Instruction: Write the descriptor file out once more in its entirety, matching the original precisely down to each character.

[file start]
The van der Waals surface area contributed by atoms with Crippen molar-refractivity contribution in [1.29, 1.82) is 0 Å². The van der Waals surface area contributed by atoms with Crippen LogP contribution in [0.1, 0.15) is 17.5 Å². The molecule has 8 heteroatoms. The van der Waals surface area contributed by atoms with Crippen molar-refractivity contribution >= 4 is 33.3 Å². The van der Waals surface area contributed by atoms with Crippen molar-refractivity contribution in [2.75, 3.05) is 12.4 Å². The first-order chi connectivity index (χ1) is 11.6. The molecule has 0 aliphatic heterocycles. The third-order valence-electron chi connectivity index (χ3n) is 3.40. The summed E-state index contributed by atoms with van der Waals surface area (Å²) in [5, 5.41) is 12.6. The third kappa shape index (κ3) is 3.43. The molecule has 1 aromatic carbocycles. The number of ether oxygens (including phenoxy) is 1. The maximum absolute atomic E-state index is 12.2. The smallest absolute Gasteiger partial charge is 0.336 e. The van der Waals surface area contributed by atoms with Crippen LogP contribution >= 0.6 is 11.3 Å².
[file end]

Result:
The van der Waals surface area contributed by atoms with Crippen molar-refractivity contribution in [1.29, 1.82) is 0 Å². The van der Waals surface area contributed by atoms with Crippen LogP contribution in [0.1, 0.15) is 17.5 Å². The molecule has 8 heteroatoms. The van der Waals surface area contributed by atoms with Crippen molar-refractivity contribution >= 4 is 33.3 Å². The van der Waals surface area contributed by atoms with Crippen molar-refractivity contribution in [2.75, 3.05) is 12.4 Å². The first-order chi connectivity index (χ1) is 11.6. The molecule has 0 aliphatic heterocycles. The third-order valence-electron chi connectivity index (χ3n) is 3.40. The summed E-state index contributed by atoms with van der Waals surface area (Å²) in [5, 5.41) is 12.6. The third kappa shape index (κ3) is 3.43. The molecule has 1 aromatic carbocycles. The number of ether oxygens (including phenoxy) is 1. The maximum absolute atomic E-state index is 12.2. The smallest absolute Gasteiger partial charge is 0.336 e. The van der Waals surface area contributed by atoms with Crippen LogP contribution >= 0.6 is 11.3 Å².